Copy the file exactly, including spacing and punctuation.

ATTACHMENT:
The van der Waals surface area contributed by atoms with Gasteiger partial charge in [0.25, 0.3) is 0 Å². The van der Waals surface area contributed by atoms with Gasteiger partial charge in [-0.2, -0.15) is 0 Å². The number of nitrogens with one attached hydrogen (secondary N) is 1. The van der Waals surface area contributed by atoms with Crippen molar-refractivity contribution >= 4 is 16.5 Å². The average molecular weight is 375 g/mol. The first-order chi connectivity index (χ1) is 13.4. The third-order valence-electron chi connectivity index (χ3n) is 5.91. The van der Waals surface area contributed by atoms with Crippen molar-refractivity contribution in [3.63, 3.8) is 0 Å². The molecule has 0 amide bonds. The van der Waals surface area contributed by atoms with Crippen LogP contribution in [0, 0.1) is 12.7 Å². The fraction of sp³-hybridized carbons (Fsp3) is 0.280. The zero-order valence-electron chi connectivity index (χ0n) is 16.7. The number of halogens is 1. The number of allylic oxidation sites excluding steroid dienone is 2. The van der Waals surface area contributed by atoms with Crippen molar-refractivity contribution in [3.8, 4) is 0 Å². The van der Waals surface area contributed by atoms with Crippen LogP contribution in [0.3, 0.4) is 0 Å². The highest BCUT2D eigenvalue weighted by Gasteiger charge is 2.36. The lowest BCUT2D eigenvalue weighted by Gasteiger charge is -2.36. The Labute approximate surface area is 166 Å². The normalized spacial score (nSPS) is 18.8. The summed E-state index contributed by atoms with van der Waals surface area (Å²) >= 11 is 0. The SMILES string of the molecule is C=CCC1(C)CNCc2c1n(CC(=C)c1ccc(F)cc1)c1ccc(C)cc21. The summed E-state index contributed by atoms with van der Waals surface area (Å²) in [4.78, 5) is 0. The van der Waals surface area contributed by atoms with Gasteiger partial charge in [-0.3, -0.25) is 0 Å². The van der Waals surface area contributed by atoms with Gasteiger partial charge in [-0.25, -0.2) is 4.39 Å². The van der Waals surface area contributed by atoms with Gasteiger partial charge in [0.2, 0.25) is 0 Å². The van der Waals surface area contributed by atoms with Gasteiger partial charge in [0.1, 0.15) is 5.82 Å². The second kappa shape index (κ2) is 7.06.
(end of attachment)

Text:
The van der Waals surface area contributed by atoms with Gasteiger partial charge in [0.25, 0.3) is 0 Å². The van der Waals surface area contributed by atoms with Gasteiger partial charge in [-0.2, -0.15) is 0 Å². The number of nitrogens with one attached hydrogen (secondary N) is 1. The van der Waals surface area contributed by atoms with Crippen molar-refractivity contribution >= 4 is 16.5 Å². The average molecular weight is 375 g/mol. The first-order chi connectivity index (χ1) is 13.4. The third-order valence-electron chi connectivity index (χ3n) is 5.91. The van der Waals surface area contributed by atoms with Crippen molar-refractivity contribution in [3.63, 3.8) is 0 Å². The molecule has 0 amide bonds. The van der Waals surface area contributed by atoms with Crippen LogP contribution in [0, 0.1) is 12.7 Å². The fraction of sp³-hybridized carbons (Fsp3) is 0.280. The zero-order valence-electron chi connectivity index (χ0n) is 16.7. The number of halogens is 1. The number of allylic oxidation sites excluding steroid dienone is 2. The van der Waals surface area contributed by atoms with Crippen molar-refractivity contribution in [3.8, 4) is 0 Å². The van der Waals surface area contributed by atoms with Crippen LogP contribution in [0.3, 0.4) is 0 Å². The highest BCUT2D eigenvalue weighted by Gasteiger charge is 2.36. The lowest BCUT2D eigenvalue weighted by Gasteiger charge is -2.36. The Labute approximate surface area is 166 Å². The normalized spacial score (nSPS) is 18.8. The summed E-state index contributed by atoms with van der Waals surface area (Å²) >= 11 is 0. The SMILES string of the molecule is C=CCC1(C)CNCc2c1n(CC(=C)c1ccc(F)cc1)c1ccc(C)cc21. The summed E-state index contributed by atoms with van der Waals surface area (Å²) in [4.78, 5) is 0. The van der Waals surface area contributed by atoms with Gasteiger partial charge in [-0.3, -0.25) is 0 Å². The van der Waals surface area contributed by atoms with Gasteiger partial charge in [-0.25, -0.2) is 4.39 Å². The van der Waals surface area contributed by atoms with Gasteiger partial charge in [0.2, 0.25) is 0 Å². The van der Waals surface area contributed by atoms with Gasteiger partial charge in [0.1, 0.15) is 5.82 Å². The second kappa shape index (κ2) is 7.06.